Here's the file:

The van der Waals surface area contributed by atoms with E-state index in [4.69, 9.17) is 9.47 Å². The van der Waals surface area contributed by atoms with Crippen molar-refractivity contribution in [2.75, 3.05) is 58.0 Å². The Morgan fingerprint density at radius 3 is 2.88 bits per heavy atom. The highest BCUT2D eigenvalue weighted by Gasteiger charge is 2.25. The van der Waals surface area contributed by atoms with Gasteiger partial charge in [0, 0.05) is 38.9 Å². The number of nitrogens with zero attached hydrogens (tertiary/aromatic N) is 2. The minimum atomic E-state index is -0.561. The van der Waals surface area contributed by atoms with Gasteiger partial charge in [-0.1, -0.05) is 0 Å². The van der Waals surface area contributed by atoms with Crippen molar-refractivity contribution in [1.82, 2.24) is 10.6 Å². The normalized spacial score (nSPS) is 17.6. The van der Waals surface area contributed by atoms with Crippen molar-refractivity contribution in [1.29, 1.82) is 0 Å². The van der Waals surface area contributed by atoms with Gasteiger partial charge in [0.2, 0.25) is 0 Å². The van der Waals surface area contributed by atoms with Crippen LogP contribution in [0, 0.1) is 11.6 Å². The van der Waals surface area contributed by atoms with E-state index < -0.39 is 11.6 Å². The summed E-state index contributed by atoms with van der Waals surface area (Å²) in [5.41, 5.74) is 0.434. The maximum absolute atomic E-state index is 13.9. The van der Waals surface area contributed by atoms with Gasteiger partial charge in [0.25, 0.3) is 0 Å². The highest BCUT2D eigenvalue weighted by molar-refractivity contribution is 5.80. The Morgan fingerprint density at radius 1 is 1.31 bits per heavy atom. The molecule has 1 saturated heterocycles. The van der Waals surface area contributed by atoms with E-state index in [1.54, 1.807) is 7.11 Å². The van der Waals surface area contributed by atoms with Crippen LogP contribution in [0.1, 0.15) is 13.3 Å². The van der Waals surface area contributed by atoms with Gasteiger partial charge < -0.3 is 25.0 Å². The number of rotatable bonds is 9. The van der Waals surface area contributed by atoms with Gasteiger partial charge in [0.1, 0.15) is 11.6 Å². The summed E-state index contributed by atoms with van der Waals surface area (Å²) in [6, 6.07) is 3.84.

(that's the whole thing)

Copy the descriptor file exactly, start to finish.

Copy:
The van der Waals surface area contributed by atoms with E-state index in [4.69, 9.17) is 9.47 Å². The van der Waals surface area contributed by atoms with Crippen molar-refractivity contribution in [2.75, 3.05) is 58.0 Å². The Morgan fingerprint density at radius 3 is 2.88 bits per heavy atom. The highest BCUT2D eigenvalue weighted by Gasteiger charge is 2.25. The van der Waals surface area contributed by atoms with Gasteiger partial charge in [0, 0.05) is 38.9 Å². The number of nitrogens with zero attached hydrogens (tertiary/aromatic N) is 2. The minimum atomic E-state index is -0.561. The van der Waals surface area contributed by atoms with Gasteiger partial charge in [-0.1, -0.05) is 0 Å². The van der Waals surface area contributed by atoms with Crippen molar-refractivity contribution in [1.82, 2.24) is 10.6 Å². The normalized spacial score (nSPS) is 17.6. The van der Waals surface area contributed by atoms with Crippen molar-refractivity contribution in [1.29, 1.82) is 0 Å². The van der Waals surface area contributed by atoms with Gasteiger partial charge in [0.2, 0.25) is 0 Å². The van der Waals surface area contributed by atoms with Crippen LogP contribution in [0, 0.1) is 11.6 Å². The van der Waals surface area contributed by atoms with E-state index < -0.39 is 11.6 Å². The summed E-state index contributed by atoms with van der Waals surface area (Å²) in [5.41, 5.74) is 0.434. The maximum absolute atomic E-state index is 13.9. The van der Waals surface area contributed by atoms with Gasteiger partial charge in [0.25, 0.3) is 0 Å². The highest BCUT2D eigenvalue weighted by molar-refractivity contribution is 5.80. The Morgan fingerprint density at radius 1 is 1.31 bits per heavy atom. The molecule has 1 saturated heterocycles. The van der Waals surface area contributed by atoms with E-state index in [1.54, 1.807) is 7.11 Å². The van der Waals surface area contributed by atoms with Crippen LogP contribution in [0.1, 0.15) is 13.3 Å². The van der Waals surface area contributed by atoms with Gasteiger partial charge < -0.3 is 25.0 Å². The number of rotatable bonds is 9. The van der Waals surface area contributed by atoms with Gasteiger partial charge in [0.1, 0.15) is 11.6 Å². The summed E-state index contributed by atoms with van der Waals surface area (Å²) in [6, 6.07) is 3.84.